Nvidia announced a $25 billion worth of buyback of its shares in its Q2 earnings, along with a stellar set of numbers and a robust outlook. This comes after its stock has more than tripled this year, and is close to a fresh all-time high. The buyback announcement caught markets off-guard as investors assessed the motive behind the move.
Companies commonly repurchase their stock as a way to return capital to shareholders, or when they think that the stock is cheap and company is undervalued. Such buybacks can benefit a stock's price by reducing the supply of shares. But given that Nvidia’s share price has had a great run this year and valuations are sky-high, many investors have been wondering if boosting the stock price was really one of the objectives for Nvidia to announce a share buyback.
Another reason for curiosity has been around the potentially massive investment capital needs for Nvidia, given the company is at the centre of AI research and development. That should have meant that Nvidia would have enough avenues to plough back its cash into rather than returning it to shareholders. Take for example the energy companies, that have returned massive amounts of capital to shareholders over the last few years, as they generated abundant profits due to high oil prices but their capital expenditure needs have been dwindling with the move towards ESG and non-fossil fuel based energy supplies. That puts Nvidia’s move in question, sending a warning signal about the AI potential from here. A case could be made given that Nvidia is generating tremendous amounts of cash, more than what they need for their current investment strategy, so they will continue to look for M&A opportunities (which may have some regulatory restrictions) or announce buybacks to use up excess cash.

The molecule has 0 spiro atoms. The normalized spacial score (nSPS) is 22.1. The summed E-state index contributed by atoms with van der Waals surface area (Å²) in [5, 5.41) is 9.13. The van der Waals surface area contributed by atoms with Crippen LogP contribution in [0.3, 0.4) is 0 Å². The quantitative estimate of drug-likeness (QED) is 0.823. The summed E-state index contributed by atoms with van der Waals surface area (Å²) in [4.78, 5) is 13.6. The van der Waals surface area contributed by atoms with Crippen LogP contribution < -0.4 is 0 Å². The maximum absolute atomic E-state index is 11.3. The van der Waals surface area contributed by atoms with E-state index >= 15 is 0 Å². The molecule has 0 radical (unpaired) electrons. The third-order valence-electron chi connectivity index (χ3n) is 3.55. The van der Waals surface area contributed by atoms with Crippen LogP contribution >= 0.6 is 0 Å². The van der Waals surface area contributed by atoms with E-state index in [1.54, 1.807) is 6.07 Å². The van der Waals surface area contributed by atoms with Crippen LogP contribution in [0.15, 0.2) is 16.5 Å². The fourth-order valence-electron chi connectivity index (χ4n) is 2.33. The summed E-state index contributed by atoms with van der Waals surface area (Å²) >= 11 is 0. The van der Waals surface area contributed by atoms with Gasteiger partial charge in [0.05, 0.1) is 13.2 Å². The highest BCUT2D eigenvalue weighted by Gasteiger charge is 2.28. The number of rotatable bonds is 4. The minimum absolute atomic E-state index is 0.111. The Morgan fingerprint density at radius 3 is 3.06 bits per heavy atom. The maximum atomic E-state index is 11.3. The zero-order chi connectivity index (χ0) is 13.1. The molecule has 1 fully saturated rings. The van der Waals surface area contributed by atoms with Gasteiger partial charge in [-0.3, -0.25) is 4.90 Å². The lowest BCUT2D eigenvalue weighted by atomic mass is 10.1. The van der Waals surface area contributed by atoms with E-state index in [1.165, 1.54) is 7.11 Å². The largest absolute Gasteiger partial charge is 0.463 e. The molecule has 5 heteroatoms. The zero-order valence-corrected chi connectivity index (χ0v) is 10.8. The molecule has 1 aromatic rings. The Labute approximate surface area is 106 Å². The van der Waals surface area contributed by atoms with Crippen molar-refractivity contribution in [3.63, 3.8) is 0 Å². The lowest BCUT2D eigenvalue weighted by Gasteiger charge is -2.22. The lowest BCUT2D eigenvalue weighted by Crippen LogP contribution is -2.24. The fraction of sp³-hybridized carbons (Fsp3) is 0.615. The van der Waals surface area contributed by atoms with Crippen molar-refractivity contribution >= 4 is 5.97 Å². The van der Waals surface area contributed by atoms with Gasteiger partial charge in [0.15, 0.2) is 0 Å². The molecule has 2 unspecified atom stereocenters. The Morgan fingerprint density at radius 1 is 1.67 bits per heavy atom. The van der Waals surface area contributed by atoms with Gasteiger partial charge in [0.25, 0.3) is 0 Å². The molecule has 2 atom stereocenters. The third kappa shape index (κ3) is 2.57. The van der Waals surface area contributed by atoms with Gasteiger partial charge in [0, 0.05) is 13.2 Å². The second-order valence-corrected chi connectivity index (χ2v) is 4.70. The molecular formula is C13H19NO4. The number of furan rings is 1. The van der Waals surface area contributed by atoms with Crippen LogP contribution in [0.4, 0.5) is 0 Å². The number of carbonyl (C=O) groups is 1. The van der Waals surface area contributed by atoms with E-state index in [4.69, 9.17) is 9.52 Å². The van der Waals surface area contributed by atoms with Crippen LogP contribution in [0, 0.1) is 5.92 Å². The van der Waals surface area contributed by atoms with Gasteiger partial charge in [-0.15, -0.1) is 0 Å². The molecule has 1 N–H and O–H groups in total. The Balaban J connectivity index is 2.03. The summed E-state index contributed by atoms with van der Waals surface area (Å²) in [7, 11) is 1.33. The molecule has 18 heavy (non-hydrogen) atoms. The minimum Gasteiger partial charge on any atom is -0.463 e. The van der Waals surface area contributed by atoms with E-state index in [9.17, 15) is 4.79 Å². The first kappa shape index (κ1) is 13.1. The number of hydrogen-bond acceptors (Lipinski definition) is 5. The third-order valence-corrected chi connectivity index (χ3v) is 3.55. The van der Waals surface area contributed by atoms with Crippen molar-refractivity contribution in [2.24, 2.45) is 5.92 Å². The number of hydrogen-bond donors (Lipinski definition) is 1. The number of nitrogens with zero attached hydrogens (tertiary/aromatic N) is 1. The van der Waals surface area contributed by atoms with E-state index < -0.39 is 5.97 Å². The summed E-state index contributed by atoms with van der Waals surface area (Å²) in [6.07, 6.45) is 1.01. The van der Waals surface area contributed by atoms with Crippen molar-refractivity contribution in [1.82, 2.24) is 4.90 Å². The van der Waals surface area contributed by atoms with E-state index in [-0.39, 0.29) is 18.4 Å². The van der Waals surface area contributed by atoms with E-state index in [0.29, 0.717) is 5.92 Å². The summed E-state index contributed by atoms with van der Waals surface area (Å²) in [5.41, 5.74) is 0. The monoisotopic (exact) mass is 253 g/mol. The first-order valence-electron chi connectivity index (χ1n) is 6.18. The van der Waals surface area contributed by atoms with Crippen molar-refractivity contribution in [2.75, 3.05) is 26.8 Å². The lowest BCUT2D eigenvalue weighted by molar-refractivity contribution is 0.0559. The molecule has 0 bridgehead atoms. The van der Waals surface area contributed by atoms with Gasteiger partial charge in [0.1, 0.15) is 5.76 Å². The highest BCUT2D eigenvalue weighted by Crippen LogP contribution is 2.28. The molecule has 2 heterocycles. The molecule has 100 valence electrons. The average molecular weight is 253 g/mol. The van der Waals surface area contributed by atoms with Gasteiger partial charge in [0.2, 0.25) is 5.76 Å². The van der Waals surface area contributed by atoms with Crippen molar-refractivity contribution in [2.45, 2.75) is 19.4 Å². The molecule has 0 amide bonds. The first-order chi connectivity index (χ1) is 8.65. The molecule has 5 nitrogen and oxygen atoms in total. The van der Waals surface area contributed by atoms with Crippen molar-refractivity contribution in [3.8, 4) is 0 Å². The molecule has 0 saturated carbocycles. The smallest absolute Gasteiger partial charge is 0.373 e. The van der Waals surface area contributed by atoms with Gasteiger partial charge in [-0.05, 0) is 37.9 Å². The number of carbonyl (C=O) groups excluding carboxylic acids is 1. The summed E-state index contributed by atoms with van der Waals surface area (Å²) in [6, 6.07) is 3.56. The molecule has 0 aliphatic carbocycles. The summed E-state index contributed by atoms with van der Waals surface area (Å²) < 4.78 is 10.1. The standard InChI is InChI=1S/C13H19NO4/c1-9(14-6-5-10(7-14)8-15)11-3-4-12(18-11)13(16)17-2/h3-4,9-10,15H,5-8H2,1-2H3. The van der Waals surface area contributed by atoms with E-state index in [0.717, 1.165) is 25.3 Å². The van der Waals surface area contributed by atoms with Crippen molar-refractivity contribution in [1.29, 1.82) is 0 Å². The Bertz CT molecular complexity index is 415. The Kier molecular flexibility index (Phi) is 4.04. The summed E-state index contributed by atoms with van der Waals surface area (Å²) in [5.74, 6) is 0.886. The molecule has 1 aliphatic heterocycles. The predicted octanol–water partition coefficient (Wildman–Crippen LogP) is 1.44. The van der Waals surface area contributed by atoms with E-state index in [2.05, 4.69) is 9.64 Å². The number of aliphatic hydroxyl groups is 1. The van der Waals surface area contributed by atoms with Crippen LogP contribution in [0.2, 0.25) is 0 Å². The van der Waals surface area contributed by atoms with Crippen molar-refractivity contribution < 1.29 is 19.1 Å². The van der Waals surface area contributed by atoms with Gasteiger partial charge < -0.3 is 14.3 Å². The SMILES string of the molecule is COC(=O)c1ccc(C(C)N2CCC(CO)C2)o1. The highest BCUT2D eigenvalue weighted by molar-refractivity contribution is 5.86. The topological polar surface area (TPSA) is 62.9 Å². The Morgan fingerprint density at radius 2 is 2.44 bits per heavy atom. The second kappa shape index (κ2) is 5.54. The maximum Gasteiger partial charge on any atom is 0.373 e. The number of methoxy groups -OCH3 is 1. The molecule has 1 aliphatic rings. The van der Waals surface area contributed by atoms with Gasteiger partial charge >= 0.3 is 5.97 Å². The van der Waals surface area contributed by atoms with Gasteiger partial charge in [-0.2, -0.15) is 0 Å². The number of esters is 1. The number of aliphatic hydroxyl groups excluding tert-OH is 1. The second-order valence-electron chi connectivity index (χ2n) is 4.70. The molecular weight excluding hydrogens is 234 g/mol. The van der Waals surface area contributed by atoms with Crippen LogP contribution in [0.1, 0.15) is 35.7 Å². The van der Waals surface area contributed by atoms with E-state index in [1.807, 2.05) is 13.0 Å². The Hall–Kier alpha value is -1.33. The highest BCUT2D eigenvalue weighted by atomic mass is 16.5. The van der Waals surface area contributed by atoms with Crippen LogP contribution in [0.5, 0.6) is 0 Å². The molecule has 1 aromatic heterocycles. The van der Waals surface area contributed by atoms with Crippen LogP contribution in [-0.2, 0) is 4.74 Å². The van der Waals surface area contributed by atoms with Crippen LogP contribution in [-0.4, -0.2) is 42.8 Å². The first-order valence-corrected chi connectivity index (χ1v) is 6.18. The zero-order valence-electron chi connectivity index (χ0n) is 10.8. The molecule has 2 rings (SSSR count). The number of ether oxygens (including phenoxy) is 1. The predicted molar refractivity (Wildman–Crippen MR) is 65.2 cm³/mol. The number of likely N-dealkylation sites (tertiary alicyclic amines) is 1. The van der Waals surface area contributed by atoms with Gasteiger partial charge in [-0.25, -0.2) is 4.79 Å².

While Nvidia’s $25 billion share repurchase plan is significant, roughly the same as its expected net income for FY 2024 (year ending January 2024), the amount is smaller than the buybacks announced by some of the other Big Tech and large growth companies. Apple, Chevron, Alphabet, Meta and Wells Fargo have announced buybacks of $90 billion, $75 billion, $70 billion, $40 billion and $30 billion, respectively this year. Looking at shareholder yield, or the ratio of total dividends paid out and net reduction in share capital over the past 12 months relative to the current price, Nvidia’s $25 billion repurchase translates to just over 2% from an average yield of under 1% over the long-term. Nvidia’s shareholder yield pales in comparison to that of S&P 500 at 2.58% and more so in comparison to that of Big Tech, with Apple’s at 3.2% and Alphabet’s at 4% currently.